The boot has a capacity of 360-litres which is more than enough for the weekly shop, and the rear seats can be folded over. Doing this doubles boot capacity.

Running costs

With strong acceleration throughout the rev range, the 116i doesn't need to be ragged to death to get anywhere. If you take this approach, the 116i will return a combined fuel economy of 50.4 mpg. Around town, 41 mpg is achievable, so long as you stay in the right gear. Air conditioning obviously decreases your economy dramatically.

With a Co2 rating of 131 g/km, after a year on the road, 12 months car tax will cost £125. That's not bad, and much less than BMW's diesel offerings.

Trim and equipment

At £22,000, the BMW 1 Series 116i M Sport is our pick of the range. There's a generous amount of standard equipment including electric heated mirrors, climate control, CD, iPod and MP3 connectivity, alloy wheels, fog lights, Bluetooth and passenger / side airbags. As it the way with almost every BMW, there is a generous amount of optional extras you can tick. These include electric sunroof (£895), power seats (£650), heated seats (£295), power folding mirrors (£365), automatic transmission (£1,550), metallic paint (£550), satellite navigation (£990), leather seats (£800), rear parking sensors (£360), reversing camera (£330), rain sensing wipers (£90), lane departure warning system (£390) and satellite tracking (£148).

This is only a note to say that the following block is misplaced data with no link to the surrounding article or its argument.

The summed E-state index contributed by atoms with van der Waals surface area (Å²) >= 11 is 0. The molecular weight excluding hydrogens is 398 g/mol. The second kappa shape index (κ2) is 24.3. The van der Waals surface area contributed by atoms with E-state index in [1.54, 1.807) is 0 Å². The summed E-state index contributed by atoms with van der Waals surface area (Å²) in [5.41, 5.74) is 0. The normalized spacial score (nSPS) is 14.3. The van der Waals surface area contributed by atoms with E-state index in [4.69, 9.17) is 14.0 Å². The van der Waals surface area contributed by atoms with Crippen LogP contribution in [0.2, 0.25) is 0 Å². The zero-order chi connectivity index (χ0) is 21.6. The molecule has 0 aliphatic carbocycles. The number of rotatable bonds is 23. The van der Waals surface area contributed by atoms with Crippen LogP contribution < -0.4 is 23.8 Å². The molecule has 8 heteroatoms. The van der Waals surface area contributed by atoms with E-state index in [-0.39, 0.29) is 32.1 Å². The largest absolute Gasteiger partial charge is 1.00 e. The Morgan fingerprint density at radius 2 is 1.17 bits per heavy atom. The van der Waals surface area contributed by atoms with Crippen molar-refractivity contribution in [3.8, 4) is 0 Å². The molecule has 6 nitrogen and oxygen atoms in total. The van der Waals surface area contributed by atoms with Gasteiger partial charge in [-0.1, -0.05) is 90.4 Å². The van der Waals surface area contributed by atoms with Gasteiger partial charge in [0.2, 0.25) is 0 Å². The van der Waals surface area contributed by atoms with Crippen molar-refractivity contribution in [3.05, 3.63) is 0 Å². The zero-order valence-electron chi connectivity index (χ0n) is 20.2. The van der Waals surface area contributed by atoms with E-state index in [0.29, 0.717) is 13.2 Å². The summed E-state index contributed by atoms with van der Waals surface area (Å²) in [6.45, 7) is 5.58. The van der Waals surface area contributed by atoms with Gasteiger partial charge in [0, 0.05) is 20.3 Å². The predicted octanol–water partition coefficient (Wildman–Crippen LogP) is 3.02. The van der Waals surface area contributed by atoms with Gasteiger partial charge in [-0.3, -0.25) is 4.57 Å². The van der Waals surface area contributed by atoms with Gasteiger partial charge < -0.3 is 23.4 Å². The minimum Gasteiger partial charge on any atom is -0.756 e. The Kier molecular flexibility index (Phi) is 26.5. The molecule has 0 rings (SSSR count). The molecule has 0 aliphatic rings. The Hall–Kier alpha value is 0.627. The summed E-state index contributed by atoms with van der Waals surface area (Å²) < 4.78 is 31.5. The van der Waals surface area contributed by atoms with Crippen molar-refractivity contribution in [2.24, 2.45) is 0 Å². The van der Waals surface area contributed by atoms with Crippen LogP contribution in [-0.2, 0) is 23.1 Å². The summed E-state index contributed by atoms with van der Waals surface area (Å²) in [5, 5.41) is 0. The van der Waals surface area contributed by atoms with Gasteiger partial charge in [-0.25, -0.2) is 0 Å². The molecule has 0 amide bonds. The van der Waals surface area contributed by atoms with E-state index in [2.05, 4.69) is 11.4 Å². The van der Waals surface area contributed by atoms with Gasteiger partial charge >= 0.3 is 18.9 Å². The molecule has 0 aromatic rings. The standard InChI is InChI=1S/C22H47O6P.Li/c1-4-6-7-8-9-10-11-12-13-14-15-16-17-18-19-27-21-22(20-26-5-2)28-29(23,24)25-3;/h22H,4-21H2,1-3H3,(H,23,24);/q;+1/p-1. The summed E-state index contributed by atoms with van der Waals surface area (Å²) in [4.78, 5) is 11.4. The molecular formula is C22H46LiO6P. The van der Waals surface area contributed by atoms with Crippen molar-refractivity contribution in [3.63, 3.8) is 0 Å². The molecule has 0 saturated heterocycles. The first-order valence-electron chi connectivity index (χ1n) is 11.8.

To be honest, the fact that a Hyundai i30 has leather seats, satellite navigation and a reversing camera as standard is a true show of just how much the UK consumer is willing to pay for the BMW badge. It's a sad state of affairs when a Hyundai as standard comes better equipped than a BMW M Sport, and that's something I can only hope is remedied soon. For that to happen, though, consumers are and reviewers and going to need to wise up and hand it to BMW.

Overall

The BMW 1 Series 116i is the best 1 Series for private buyers. The diesels cost more money to buy and around town they will return a worse fuel economy than smaller, petrol powered counterparts. The 116i may not be fast, but the lively suspension and RWD ensure that there is some fun to be had in what is a very well made, well engineered car. The interior exceeds that of the MK7 VW Golf and is on par with the new Audi A3. Both of those cars however look sharper, and a 1.4 TFSI S Line A3 and M Sport 116i are near enough the same price. Which is best for you? Well, both will hold their value well, and the A3 looks nicer, but the new BMW 1 Series is the more premium product and it's a whole lot more involving to drive with better feedback. The 1 Series also has a 5-star Euro NCAP rating, which is good news for if you do the daily school run.

Love it or hate it, the new 1 Series is a serious contender for a private buyers money.